Transaction Costs: Agreement negotiationAgreement negotiation- Establishing land ownership is a complex process in many countries- Multiple owners and users who claim property rights- State ownership (75%), but local use. Who gets paid?- All claimants need to be part of the process- Brazil’s Terra Legal Program (2009) - grant formal legal title to squatters on state land in the Amazon
Transaction Costs: MRV- Technology improving, but may require more than just a technical solution- Additionality remains a problem. How can it be shown that reductions wouldn’t have happened without REDD - e.g. Asia Pulp & Paper project in Kampar project, Guyana.- Stabilization in HFLD countries - $1.8B/yr for 11 most important HFLD countries (Da Fonseca 2007) CAO/Asner Lab
Transaction Costs: Benefits distribution- Large number of stakeholders potentially makes benefit distribution is a challenge- Central government bodies in some countries do not have a good track record (e.g. Indonesia)- Lessons from Bolsa Floresta?
Transaction costsDifficult to forecast: $0.38 (Antinori and Sathaye 2007), Juma ~10%;but may be substantially higher in some casesAlston and Andersson (2010) propose 2 approaches to reduce1. Sort out property rights • NBER authors suggest field-based forest inventories could include delineation of property rights as part of the process • E.g. Rapid Land Tenure Assessment (World Agroforestry Centre)2. Multi-level governance efforts • Monitoring by local association of forest users and independent research institutes rather than central govt
“Hidden” costs: economic- Downstream industries and services - Processing, manufacturing, transport, retail- Local and regional investment - Public and private sector; infrastructure- Job creation - Sustainable livelihoods?- Tax revenue - How much tax revenue does forest carbon generate? Do smallholder farmers pay taxes?- Food, fuel, fiber prices - How are they affected by REDD+?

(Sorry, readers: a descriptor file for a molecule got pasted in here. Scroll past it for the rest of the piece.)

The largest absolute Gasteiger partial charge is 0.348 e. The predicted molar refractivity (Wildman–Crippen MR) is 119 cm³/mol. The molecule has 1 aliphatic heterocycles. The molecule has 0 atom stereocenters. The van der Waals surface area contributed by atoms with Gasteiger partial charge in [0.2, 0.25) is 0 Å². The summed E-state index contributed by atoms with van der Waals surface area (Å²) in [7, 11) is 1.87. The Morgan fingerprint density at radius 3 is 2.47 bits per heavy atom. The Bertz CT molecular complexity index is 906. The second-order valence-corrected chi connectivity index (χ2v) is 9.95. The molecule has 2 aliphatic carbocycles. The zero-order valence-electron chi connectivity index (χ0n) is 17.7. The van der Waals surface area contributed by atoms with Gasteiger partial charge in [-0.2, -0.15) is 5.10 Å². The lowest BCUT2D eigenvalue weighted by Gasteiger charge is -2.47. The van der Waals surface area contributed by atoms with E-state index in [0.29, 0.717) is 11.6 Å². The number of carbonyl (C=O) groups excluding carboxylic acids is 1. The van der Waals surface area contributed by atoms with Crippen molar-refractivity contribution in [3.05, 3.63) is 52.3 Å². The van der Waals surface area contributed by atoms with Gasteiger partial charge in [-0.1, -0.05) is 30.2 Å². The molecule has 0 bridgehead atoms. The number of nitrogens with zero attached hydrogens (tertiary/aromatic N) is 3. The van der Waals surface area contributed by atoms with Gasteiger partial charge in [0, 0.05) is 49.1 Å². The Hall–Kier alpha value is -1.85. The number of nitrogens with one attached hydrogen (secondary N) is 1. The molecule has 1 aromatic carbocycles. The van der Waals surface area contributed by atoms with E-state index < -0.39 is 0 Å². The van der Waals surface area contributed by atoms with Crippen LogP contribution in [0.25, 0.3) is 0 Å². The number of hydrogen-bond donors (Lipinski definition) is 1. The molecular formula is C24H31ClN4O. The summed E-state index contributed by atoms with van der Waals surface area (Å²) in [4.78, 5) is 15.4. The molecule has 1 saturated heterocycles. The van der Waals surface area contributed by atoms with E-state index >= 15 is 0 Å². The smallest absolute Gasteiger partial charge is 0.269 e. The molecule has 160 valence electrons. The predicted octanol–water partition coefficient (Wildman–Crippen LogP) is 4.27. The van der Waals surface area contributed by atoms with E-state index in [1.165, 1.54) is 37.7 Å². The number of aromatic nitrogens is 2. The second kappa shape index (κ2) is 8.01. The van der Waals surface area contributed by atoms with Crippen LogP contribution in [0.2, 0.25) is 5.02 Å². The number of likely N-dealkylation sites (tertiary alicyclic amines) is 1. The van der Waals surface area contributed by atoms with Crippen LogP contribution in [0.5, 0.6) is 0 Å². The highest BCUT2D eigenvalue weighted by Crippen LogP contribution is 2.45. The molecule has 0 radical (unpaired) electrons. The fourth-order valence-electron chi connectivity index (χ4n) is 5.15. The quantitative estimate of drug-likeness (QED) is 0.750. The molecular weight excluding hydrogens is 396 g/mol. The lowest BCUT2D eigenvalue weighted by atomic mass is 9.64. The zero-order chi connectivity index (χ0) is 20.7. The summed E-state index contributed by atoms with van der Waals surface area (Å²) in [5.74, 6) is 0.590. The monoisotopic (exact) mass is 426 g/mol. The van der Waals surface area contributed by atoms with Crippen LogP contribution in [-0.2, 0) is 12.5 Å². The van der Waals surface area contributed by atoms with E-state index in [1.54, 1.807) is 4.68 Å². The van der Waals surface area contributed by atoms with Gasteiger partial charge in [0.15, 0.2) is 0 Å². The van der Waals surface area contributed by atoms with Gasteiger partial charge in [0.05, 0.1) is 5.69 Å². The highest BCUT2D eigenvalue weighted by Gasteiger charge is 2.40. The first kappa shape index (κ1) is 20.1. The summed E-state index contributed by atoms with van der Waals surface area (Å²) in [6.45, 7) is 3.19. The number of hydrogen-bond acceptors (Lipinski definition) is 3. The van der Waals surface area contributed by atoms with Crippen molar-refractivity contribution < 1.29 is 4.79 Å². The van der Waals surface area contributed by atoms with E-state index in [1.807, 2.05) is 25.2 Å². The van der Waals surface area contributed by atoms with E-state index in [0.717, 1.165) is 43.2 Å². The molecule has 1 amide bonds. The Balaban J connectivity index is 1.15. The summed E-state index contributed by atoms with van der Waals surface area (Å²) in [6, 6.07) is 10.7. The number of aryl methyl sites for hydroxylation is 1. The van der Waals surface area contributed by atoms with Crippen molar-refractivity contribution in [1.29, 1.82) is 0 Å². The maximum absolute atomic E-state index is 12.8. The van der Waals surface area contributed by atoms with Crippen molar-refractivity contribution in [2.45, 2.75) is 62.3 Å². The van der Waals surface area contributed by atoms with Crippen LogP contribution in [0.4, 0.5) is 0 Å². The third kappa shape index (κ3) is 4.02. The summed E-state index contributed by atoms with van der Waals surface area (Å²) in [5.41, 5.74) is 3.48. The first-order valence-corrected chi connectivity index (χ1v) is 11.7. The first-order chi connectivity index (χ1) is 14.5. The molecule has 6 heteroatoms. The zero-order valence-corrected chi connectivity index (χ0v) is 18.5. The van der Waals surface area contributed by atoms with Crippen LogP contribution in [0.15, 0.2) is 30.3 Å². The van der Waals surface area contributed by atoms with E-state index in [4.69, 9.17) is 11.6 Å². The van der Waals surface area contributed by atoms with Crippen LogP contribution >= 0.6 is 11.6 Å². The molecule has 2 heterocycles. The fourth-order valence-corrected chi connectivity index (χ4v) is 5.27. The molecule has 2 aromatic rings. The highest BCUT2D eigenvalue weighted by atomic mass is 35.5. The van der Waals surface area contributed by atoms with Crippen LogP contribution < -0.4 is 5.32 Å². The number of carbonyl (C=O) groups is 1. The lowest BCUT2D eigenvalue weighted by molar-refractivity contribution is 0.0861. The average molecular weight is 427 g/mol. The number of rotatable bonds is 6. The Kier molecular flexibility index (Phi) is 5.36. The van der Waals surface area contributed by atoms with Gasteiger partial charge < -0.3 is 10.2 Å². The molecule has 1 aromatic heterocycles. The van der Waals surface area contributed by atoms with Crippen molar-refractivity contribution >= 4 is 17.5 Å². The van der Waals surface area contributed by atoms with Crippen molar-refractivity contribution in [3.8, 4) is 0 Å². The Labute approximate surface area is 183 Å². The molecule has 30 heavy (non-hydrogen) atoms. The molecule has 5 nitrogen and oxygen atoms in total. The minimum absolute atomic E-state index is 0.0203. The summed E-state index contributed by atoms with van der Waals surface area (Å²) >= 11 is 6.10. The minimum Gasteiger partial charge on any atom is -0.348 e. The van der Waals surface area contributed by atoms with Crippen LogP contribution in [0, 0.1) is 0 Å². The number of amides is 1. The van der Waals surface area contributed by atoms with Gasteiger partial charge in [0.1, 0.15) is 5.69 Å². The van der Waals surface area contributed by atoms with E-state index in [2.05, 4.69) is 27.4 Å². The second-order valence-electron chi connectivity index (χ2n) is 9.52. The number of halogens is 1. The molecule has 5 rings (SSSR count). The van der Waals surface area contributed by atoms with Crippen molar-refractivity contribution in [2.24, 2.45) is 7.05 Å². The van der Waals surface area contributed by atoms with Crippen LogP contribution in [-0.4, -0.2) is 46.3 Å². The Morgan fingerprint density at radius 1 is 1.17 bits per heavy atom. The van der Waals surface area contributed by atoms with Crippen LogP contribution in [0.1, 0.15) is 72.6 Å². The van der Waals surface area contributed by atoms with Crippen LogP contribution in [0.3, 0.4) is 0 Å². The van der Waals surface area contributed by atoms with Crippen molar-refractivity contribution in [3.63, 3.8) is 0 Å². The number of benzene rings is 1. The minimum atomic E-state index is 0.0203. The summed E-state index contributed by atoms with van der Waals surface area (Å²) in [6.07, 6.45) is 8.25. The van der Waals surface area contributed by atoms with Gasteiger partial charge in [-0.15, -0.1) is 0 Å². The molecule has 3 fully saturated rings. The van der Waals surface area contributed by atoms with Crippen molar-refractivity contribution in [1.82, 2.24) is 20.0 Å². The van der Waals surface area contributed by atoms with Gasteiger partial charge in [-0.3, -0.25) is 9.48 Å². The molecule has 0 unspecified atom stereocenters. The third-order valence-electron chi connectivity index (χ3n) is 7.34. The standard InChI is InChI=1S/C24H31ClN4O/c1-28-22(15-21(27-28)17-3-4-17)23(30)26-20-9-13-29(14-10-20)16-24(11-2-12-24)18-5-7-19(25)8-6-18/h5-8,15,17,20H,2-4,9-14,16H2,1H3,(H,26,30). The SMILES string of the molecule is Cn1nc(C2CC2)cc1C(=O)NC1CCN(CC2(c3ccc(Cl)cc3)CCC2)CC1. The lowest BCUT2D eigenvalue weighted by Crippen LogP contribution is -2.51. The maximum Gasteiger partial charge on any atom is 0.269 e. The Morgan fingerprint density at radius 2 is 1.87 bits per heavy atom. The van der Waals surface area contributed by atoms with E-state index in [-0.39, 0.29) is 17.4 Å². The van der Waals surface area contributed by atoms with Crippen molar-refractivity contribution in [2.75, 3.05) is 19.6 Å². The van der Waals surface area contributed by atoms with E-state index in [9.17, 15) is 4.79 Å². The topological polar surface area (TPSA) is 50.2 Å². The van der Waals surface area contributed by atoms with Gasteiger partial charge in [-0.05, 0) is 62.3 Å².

“Hidden” costs: economic- Policymakers are increasingly aware of these costs- Examples: - Coalition for Rainforest Nations: $ outside forest sector - Guyana: $ for infrastructure, roads, health, entrepreneurship - Indonesia: $ for industrial development; healthcare model (?)- Danger: overloading the REDD+ Donkey (Nepstad 2010) - Focus on transition to LCD has expanded scope considerably - REDD+ becomes everything to everyone and disappoints
Other costs: social/political/culturalREDD+ reduces these relative to strict AD/RED modelSocial disruption• Subsistence farmers abandoning traditional practices; loss of knowledge?• More urban migration? Livelihood shifts?• Conservation refugees?Ecosystem disservices• Human-wildlife conflict (e.g. elephants, tigers)Option value• Rising food prices, REDD limits land use options for 30 yearsMarket risk• Fate of species to be linked with carbon price swings?• Magic bullet (CCS, CO2 ejection system)Politics• International relations: Trade relationships (e.g. Japan and Philippines)• Local politics (Indonesia)
Cost distribution• Also important to consider how costs are distributed• Different groups will be affected in different ways• Budgetary (implementation and transaction) costs to government; but smaller opportunity costs (tax revenue, government run enterprises)• Individual actors: mostly opportunity costs. Need to think about compensation
Take home points•REDD+ may be more expensive than wethink, but that doesn’t mean it can’t work•For REDD+ to be effective, must be realisticand account for all costs•Decision-makers should have these costs inmind•Comprehensive tradeoff analysisincorporating an assessment of the lesstangible costs and benefits
Rhett A Butler firstname.lastname@example.org
Global economic modelsTop-down approach based on dynamic economic models usingaggregate variables (e.g. interest rates, population growth,consumption of energy or timber)Examples: Ohio State (US), Lawrence Berkeley Lab (US), IIASA (Austria)Good: incorporates global supply and demand trendsBad: imprecise, simplistic, not useful for national projectionsGlobal estimate: $1.70-38.00 for 50% reduction between 2005-2030,depending on assumptions and region
Regional empirical modelsBottom-up approach using specific carbon density and per areaopportunity cost based on actual NPV of land useExamples: Alternatives to Slash-and-Burn ProgramGood: PreciseBad: Misses global feedback (supply and demand trends)Global estimate: $2.51 mean (Boucher 2008, n=29)
Opportunity Costs: Area-basedPer area approach using synthesis of sub-national and globalanalysis to generate global estimatesExample: Greig-Gran 2006/2008: 8 major countriesGood: Can be applied where forest carbon data is lackingBad: Lower resolution than empirical, but based on sub-nationalopportunity costs; carbon data more generalized over forest areasEstimate: $2.76-8.58, $5.52 midpoint